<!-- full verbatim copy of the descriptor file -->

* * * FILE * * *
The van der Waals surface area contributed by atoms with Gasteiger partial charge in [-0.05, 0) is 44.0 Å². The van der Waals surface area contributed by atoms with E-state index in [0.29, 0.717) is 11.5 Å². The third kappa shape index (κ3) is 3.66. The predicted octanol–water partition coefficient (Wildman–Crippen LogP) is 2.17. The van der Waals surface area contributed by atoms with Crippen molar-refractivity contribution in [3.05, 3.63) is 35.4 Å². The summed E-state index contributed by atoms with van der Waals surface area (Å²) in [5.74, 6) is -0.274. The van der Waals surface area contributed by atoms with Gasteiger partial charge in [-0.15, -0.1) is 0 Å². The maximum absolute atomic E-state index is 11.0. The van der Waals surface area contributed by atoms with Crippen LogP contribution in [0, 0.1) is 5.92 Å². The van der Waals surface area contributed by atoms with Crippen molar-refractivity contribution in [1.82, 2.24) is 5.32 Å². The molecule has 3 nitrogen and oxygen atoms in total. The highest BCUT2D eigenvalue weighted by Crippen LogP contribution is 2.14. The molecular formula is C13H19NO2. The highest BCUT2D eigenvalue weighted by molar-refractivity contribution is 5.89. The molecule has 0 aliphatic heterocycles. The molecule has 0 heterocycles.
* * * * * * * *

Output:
The van der Waals surface area contributed by atoms with Gasteiger partial charge in [-0.05, 0) is 44.0 Å². The van der Waals surface area contributed by atoms with E-state index in [0.29, 0.717) is 11.5 Å². The third kappa shape index (κ3) is 3.66. The predicted octanol–water partition coefficient (Wildman–Crippen LogP) is 2.17. The van der Waals surface area contributed by atoms with Crippen molar-refractivity contribution in [3.05, 3.63) is 35.4 Å². The summed E-state index contributed by atoms with van der Waals surface area (Å²) in [5.74, 6) is -0.274. The van der Waals surface area contributed by atoms with Gasteiger partial charge in [-0.15, -0.1) is 0 Å². The maximum absolute atomic E-state index is 11.0. The van der Waals surface area contributed by atoms with Crippen LogP contribution in [0, 0.1) is 5.92 Å². The van der Waals surface area contributed by atoms with Crippen molar-refractivity contribution in [1.82, 2.24) is 5.32 Å². The molecule has 3 nitrogen and oxygen atoms in total. The highest BCUT2D eigenvalue weighted by Crippen LogP contribution is 2.14. The molecular formula is C13H19NO2. The highest BCUT2D eigenvalue weighted by molar-refractivity contribution is 5.89. The molecule has 0 aliphatic heterocycles. The molecule has 0 heterocycles.